Right now, it is set to 600 seconds (10 minutes). If you are using UPDATE_PERIOD_SECONDS, we recommend setting updates in order of minutes. Note that this value is only guidance for the system. Wear OS may update less frequently.

A better approach is a "push style" where we tell the system only when the data has changed.

Change the update frequency from 600 to 0, since we will be telling the system only when data has changed. Note that the meta-data is a requirement.

<meta-data 
    android:name="android.support.wearable.complications.UPDATE_PERIOD_SECONDS"
    android:value="0"/>

Informing the system that new complication data is available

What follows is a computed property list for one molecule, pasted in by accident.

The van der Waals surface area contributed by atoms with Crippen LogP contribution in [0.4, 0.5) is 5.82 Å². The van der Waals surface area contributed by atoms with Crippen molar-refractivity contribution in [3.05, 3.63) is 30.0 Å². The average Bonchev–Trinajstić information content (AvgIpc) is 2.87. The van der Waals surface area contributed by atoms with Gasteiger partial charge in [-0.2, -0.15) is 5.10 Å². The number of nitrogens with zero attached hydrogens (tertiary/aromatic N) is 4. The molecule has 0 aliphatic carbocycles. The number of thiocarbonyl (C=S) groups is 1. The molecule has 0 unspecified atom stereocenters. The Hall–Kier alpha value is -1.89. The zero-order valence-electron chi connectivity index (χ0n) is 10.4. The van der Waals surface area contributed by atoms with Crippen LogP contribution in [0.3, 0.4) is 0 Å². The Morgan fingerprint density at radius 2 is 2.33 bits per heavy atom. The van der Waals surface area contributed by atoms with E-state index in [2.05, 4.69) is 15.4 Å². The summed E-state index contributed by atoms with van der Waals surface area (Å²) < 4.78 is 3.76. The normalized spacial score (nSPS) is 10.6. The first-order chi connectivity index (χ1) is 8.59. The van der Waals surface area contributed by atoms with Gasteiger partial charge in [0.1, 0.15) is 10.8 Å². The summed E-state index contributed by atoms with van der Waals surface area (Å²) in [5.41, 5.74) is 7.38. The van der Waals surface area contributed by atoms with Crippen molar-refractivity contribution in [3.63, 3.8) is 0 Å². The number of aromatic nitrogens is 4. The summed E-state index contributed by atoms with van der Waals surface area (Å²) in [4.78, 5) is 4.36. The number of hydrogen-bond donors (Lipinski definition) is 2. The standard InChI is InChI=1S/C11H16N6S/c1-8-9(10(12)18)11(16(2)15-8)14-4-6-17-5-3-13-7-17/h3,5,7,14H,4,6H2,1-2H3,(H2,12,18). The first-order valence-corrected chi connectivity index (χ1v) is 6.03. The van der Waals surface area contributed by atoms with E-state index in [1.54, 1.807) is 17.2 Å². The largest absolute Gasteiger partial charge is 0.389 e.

Open ComplicationTapBroadcastReceiver.java. This BroadcastReceiver class updates our complication data when it's triggered. (Remember we are just saving the data to a SharedPreference.)

The class also offers several helper methods that construct a PendingIntent (triggers it as a BroadcastReceiver) and create unique preference keys for our complication (used with SharedPreference).

Right now, it only updates the integer in SharedPreference. We need to tell our complication that the data has been updated.

Move to the bottom of the onReceive() method. Copy and paste the code below the editor.apply() call.

// Request an update for the complication that has just been tapped.
ProviderUpdateRequester requester = new ProviderUpdateRequester(context, provider);
requester.requestUpdate(complicationId);

This instructs Wear OS that our complication's data has been updated. We need three pieces of data for this to work: